--fast-list-mode

Changes the output of the list commands to work faster; this is achieved by leaving some parts empty. Some applications don’t need the user ID and the trust information given in the listings. By using this options they can get a faster listing. The exact behaviour of this option may change in future versions. If you are missing some information, don’t use this option.

--no-literal

This is not for normal use. Use the source to see for what it might be useful.

--set-filesize

This is not for normal use. Use the source to see for what it might be useful.

--show-session-key

Display the session key used for one message. See ‘--override-session-key’ for the counterpart of this option.

We think that Key Escrow is a Bad Thing; however the user should have the freedom to decide whether to go to prison or to reveal the content of one specific message without compromising all messages ever encrypted for one secret key. DON’T USE IT UNLESS YOU ARE REALLY FORCED TO DO SO.

--override-session-key string

Don’t use the public key but the session key string. The format of this string is the same as the one printed by ‘--show-session-key’. This option is normally not used but comes handy in case someone forces you to reveal the content of an encrypted message; using this option you can do this without handing out the secret key.

--ask-sig-expire
--no-ask-sig-expire

When making a data signature, prompt for an expiration time. If this option is not specified, the expiration time set via ‘--default-sig-expire’ is used. ‘--no-ask-sig-expire’ disables this option.

--default-sig-expire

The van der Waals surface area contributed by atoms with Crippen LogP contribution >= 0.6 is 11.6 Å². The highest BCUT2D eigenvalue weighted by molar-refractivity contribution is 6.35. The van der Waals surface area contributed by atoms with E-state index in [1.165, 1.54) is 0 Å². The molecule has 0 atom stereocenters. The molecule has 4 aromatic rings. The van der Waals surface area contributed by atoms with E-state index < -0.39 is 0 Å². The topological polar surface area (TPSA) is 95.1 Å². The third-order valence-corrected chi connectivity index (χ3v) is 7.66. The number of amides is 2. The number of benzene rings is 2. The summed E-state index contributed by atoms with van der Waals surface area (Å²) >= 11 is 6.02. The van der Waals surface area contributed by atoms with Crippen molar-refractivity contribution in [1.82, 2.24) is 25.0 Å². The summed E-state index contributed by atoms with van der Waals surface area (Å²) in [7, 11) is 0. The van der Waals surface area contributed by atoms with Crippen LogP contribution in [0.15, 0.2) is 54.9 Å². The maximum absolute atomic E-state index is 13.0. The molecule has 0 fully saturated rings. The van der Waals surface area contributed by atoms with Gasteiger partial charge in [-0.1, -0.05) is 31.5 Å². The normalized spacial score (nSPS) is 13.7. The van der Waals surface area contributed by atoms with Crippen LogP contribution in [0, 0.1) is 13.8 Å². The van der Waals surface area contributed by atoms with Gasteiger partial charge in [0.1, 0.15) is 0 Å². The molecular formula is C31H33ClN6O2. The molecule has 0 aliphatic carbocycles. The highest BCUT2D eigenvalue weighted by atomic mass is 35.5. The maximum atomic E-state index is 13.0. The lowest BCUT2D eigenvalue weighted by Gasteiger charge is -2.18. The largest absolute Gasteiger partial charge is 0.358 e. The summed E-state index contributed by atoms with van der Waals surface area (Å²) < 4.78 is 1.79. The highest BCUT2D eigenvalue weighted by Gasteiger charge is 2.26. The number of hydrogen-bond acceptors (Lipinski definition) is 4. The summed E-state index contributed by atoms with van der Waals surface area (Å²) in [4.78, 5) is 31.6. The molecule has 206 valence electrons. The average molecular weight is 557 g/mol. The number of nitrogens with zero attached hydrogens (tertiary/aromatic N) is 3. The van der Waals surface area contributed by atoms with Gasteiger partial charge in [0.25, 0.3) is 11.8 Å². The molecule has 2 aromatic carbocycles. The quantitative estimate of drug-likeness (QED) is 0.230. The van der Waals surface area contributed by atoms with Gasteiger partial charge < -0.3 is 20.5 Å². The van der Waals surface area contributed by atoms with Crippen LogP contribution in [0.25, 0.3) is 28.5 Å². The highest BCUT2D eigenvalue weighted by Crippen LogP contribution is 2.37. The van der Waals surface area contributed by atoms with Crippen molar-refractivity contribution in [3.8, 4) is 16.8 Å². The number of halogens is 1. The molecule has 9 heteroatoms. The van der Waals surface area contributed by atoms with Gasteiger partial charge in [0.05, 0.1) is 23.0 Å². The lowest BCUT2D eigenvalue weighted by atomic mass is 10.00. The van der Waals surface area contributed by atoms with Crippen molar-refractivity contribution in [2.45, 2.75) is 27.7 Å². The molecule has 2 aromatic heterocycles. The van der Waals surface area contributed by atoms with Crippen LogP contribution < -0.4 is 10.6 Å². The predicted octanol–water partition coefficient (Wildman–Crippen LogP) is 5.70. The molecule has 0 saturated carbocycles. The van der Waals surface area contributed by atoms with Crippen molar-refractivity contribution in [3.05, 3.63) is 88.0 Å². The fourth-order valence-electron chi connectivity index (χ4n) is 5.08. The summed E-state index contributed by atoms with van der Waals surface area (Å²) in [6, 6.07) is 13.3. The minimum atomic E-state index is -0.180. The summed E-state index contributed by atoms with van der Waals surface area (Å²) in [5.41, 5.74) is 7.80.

The default expiration time to use for signature expiration. Valid values are "0" for no expiration, a number followed by the letter d (for days), w (for weeks), m (for months), or y (for years) (for example "2m" for two months, or "5y" for five years), or an absolute date in the form YYYY-MM-DD. Defaults to "0".

--ask-cert-expire
--no-ask-cert-expire

When making a key signature, prompt for an expiration time. If this option is not specified, the expiration time set via ‘--default-cert-expire’ is used. ‘--no-ask-cert-expire’ disables this option.

--default-cert-expire

The default expiration time to use for key signature expiration. Valid values are "0" for no expiration, a number followed by the letter d (for days), w (for weeks), m (for months), or y (for years) (for example "2m" for two months, or "5y" for five years), or an absolute date in the form YYYY-MM-DD. Defaults to "0".

--allow-secret-key-import

This is an obsolete option and is not used anywhere.

--allow-multiple-messages
--no-allow-multiple-messages

Allow processing of multiple OpenPGP messages contained in a single file or stream. Some programs that call GPG are not prepared to deal with multiple messages being processed together, so this option defaults to no. Note that versions of GPG prior to 1.4.7 always allowed multiple messages.

Warning: Do not use this option unless you need it as a temporary workaround!

--enable-special-filenames

This options enables a mode in which filenames of the form ‘-&n’, where n is a non-negative decimal number, refer to the file descriptor n and not to a file with that name.

--no-expensive-trust-checks

Experimental use only.

--preserve-permissions

Don’t change the permissions of a secret keyring back to user read/write only. Use this option only if you really know what you are doing.

--default-preference-list string

Set the list of default preferences to string. This preference list is used for new keys and becomes the default for "setpref" in the edit menu.

--default-keyserver-url name

Set the default keyserver URL to name. This keyserver will be used as the keyserver URL when writing a new self-signature on a key, which includes key generation and changing preferences.

--list-config

Display various internal configuration parameters of GnuPG. This option is intended for external programs that call GnuPG to perform tasks, and is thus not generally useful. See the file ‘doc/DETAILS’ in the source distribution for the details of which configuration items may be listed. ‘--list-config’ is only usable with ‘--with-colons’ set.

--gpgconf-list

This command is similar to ‘--list-config’ but in general only internally used by the gpgconf tool.

--gpgconf-test

This is more or less dummy action. However it parses the configuration file and returns with failure if the configuration file would prevent gpg from startup. Thus it may be used to run a syntax check on the configuration file.